ArsDigita Archives

Bookmarks Design Document

by Cynthia Kiser

I. Essentials:

II. Introduction:

One of the most annoying things about having ready access to many personal computers is that something you need inevitably ends up trapped on the other machine. In encouraging users to store more of their useful information on an ACS web service, we can increase it's usefulness and hopefully increase "site stickiness". The ability to view other people's bookmarks and to make some or all of one's own bookmarks publically visible can encourage community sharing of knowledge.

This application allows the user to add individual bookmarks by hand or upload their entire Netscape bookmark file - IE users are offered a tool that they can use to convert their directory of individual shortcuts to a Netscape-style bookmarks file. Once the bookmarks (and folders) are entered into the system, users can move bookmarks within the folder structure. One can test individual or multiple links to see if they are still responding and delete dead or unwanted bookmarks. By default bookmarks are public - a person may mark individual bookmarks or entire folders of bookmarks as private.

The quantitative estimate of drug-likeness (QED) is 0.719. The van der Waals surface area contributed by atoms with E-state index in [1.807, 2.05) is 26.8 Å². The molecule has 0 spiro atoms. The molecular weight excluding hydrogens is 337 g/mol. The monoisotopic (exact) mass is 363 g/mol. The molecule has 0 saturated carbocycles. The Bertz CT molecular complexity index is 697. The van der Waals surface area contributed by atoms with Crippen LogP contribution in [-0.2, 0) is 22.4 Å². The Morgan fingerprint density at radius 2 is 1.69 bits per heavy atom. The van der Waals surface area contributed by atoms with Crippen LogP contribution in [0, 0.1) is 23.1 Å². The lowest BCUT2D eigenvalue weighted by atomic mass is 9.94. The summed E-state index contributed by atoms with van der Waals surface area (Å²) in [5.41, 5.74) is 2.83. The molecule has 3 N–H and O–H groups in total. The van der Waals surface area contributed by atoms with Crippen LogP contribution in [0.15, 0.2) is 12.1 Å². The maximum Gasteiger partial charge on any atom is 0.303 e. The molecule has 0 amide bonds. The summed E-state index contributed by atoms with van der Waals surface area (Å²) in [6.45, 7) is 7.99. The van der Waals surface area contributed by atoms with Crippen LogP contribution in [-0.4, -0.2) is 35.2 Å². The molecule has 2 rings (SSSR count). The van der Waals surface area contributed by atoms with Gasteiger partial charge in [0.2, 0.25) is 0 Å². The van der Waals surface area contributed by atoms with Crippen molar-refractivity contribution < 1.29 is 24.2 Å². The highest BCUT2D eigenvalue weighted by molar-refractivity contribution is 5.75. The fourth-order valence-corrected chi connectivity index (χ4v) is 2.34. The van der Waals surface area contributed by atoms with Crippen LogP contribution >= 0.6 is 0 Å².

To facilitate collaboration within communities, bookmarks default to public and users can view all the public bookmarks for the site - by individual user or sorted by popularity. The most poular domains are also listed.

Limitations of the current system:

  • Cannot sort bookmarks within folders - the order in which the bookmarks appear is dependent on the order in which they are uploaded.
  • If one rearranges the order of bookmarks within your local Netscape bookmark file, they are not recognized as the same and this induces multiple copies of hte same bookmark within that folder. We could solve this by only allowing single copies of each bookmark mapped to the user's personal bookmark tree, however this is less of improvement than the imposition of a different limitation
  • There isn't any group scoping - bookmarks are public or private.

III. Historical Considerations